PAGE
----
clock menu more-arrow no yes mobile

Filed under:

The Biggest Question for Every NBA First-Round Series

Which versions of the Clippers and the Suns will we see? How healthy is James Harden? And will Donovan Mitchell make the Knicks pay? We preview the biggest story lines in each series.

Getty Images/Ringer illustration

With the play-in tournament nearing its end and the NBA playoffs tipping off Saturday, it’s time to preview the first round (even if we maybe, sort of still don’t know the no. 8 seeds). To wrap our heads around the eight opening matchups, the Ringer NBA staff teamed up to answer the biggest question of each first-round series.

L.A. Clippers–Phoenix Suns: Which Version of Both Teams Will We Get?

Rob Mahoney: The Clippers are so deep that it can be difficult to know exactly who will be in the playing rotation from night to night, and so uneven that who is playing tells us only part of the story. So it goes for one of the league’s great hypothetical contenders—they could compete with the best in the league, if only they knew what kind of team they were. On balance, the Clippers have been below average on both sides of the ball. Yet on the right night, they can keep pace in one of the highest-scoring games in NBA history or lock down elite competition with a rangy, versatile defense. These Clippers were never very good at being any one particular thing, which makes it impossible to pinpoint how they might match up with a first-round opponent like the Suns.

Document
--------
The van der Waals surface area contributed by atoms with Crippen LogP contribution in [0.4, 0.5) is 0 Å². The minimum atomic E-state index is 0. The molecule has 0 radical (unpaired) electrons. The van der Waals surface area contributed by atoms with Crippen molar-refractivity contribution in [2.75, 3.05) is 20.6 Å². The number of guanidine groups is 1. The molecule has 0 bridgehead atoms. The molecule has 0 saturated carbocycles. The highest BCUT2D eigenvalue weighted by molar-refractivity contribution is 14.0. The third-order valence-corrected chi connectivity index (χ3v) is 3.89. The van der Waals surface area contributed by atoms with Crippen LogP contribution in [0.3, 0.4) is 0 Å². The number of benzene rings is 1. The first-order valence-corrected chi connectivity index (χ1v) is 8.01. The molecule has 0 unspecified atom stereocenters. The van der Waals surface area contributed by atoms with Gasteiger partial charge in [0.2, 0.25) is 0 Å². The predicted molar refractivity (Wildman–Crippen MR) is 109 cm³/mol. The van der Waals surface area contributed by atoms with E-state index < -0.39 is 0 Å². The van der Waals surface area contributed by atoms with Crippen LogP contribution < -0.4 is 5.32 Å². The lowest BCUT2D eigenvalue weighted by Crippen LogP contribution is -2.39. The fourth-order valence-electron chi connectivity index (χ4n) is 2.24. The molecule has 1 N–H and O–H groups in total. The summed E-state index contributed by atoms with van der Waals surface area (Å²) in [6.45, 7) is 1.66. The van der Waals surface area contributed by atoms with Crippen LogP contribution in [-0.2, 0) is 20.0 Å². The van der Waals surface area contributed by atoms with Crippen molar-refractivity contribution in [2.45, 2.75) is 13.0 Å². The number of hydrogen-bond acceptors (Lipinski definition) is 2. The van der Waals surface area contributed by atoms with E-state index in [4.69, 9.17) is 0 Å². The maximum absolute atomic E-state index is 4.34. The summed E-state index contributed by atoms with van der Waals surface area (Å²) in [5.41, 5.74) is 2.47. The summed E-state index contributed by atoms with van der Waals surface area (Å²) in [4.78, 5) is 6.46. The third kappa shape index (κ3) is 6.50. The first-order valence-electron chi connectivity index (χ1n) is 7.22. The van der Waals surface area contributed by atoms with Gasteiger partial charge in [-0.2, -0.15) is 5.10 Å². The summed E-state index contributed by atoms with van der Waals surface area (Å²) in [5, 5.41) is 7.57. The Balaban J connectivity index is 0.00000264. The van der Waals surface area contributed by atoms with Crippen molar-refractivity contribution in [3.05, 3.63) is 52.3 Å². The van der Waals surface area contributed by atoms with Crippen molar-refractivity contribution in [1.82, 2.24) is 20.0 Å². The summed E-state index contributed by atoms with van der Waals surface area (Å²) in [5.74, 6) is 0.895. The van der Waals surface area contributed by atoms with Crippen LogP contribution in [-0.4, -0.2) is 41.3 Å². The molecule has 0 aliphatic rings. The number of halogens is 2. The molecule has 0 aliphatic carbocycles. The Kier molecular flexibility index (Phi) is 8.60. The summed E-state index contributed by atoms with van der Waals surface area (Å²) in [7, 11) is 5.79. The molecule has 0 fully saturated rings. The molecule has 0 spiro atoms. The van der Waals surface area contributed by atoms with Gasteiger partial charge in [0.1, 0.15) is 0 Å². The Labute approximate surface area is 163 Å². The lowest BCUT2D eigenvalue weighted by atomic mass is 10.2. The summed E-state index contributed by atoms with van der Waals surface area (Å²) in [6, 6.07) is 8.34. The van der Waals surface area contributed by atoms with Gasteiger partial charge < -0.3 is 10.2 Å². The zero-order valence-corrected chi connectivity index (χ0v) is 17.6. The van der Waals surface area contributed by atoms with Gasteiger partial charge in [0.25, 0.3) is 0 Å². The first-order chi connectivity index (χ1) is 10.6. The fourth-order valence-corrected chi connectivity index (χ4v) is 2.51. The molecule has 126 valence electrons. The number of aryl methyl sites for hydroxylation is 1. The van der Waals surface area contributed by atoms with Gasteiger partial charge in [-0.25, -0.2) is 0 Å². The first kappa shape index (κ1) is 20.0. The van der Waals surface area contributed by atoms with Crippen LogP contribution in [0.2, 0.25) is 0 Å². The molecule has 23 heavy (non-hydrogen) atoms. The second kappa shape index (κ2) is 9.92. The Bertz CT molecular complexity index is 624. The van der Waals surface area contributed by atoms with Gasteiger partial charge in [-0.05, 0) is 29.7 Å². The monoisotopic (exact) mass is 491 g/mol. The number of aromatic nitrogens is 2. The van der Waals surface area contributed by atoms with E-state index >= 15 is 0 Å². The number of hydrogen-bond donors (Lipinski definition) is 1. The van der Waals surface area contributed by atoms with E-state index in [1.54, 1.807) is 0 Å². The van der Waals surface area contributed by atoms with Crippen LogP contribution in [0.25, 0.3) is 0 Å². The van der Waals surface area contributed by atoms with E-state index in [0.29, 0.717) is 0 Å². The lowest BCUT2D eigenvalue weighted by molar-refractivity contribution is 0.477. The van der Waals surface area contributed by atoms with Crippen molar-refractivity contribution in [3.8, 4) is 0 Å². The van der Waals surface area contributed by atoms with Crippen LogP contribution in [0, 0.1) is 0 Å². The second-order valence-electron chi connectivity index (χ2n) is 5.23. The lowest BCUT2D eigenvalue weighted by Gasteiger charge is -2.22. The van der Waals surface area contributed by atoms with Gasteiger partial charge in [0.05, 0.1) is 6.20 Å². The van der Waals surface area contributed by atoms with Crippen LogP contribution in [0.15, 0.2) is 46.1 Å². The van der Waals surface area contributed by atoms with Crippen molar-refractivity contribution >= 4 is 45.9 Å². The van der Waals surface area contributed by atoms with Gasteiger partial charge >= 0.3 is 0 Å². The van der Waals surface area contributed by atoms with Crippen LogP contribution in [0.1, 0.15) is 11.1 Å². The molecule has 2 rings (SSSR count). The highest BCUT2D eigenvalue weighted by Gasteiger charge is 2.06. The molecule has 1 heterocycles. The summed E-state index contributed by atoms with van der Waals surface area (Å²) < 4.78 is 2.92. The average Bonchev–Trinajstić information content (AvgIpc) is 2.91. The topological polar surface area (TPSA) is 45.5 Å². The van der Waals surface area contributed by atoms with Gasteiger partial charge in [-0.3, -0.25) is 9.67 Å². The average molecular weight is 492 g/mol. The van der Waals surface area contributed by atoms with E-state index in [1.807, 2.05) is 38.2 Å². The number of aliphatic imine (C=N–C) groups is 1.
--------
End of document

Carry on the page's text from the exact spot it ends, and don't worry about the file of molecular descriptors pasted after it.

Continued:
Will Paul George, who has been nursing a knee strain, be available for the Clippers at all? That question alone splits the immediate future of the team into all sorts of variant paths, depending on whether (and to what extent) the do-it-all forward will be able to return. And if L.A. is forced to make do without George, would that mean more minutes for the wings we know will be in the rotation (Eric Gordon, Nicolas Batum, Norm Powell) or more for those who have been on the outside looking in (Marcus Morris, Robert Covington)? Would the absence of George continue to give an outsized role to Russell Westbrook? Or would the possession economy of the playoffs just encourage even more of the offense to run through Kawhi Leonard? There isn’t one question to ask with the Clippers, but dozens—all because they’ve given us no clear idea of what to expect. Part of the fun of the first round will be tuning in just to see what team will show up.